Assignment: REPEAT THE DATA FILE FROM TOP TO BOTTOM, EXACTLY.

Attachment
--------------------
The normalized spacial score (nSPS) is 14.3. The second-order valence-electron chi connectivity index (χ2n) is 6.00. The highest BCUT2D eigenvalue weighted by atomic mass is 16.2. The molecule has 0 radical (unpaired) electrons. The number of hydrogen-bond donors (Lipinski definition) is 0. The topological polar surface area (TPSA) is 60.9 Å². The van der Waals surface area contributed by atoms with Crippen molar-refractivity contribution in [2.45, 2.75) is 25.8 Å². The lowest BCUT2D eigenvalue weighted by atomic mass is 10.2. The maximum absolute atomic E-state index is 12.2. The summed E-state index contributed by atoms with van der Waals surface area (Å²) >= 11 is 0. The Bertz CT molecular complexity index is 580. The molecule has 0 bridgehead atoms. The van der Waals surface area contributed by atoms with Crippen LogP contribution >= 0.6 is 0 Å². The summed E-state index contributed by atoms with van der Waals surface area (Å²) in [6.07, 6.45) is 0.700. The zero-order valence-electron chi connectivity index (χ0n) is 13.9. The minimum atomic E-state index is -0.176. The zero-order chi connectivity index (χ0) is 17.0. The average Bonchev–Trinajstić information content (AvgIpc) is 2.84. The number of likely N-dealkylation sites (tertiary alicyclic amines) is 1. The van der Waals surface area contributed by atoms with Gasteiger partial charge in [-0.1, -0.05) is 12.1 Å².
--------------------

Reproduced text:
The normalized spacial score (nSPS) is 14.3. The second-order valence-electron chi connectivity index (χ2n) is 6.00. The highest BCUT2D eigenvalue weighted by atomic mass is 16.2. The molecule has 0 radical (unpaired) electrons. The number of hydrogen-bond donors (Lipinski definition) is 0. The topological polar surface area (TPSA) is 60.9 Å². The van der Waals surface area contributed by atoms with Crippen molar-refractivity contribution in [2.45, 2.75) is 25.8 Å². The lowest BCUT2D eigenvalue weighted by atomic mass is 10.2. The maximum absolute atomic E-state index is 12.2. The summed E-state index contributed by atoms with van der Waals surface area (Å²) >= 11 is 0. The Bertz CT molecular complexity index is 580. The molecule has 0 bridgehead atoms. The van der Waals surface area contributed by atoms with Crippen LogP contribution >= 0.6 is 0 Å². The summed E-state index contributed by atoms with van der Waals surface area (Å²) in [6.07, 6.45) is 0.700. The zero-order valence-electron chi connectivity index (χ0n) is 13.9. The minimum atomic E-state index is -0.176. The zero-order chi connectivity index (χ0) is 17.0. The average Bonchev–Trinajstić information content (AvgIpc) is 2.84. The number of likely N-dealkylation sites (tertiary alicyclic amines) is 1. The van der Waals surface area contributed by atoms with Gasteiger partial charge in [-0.1, -0.05) is 12.1 Å².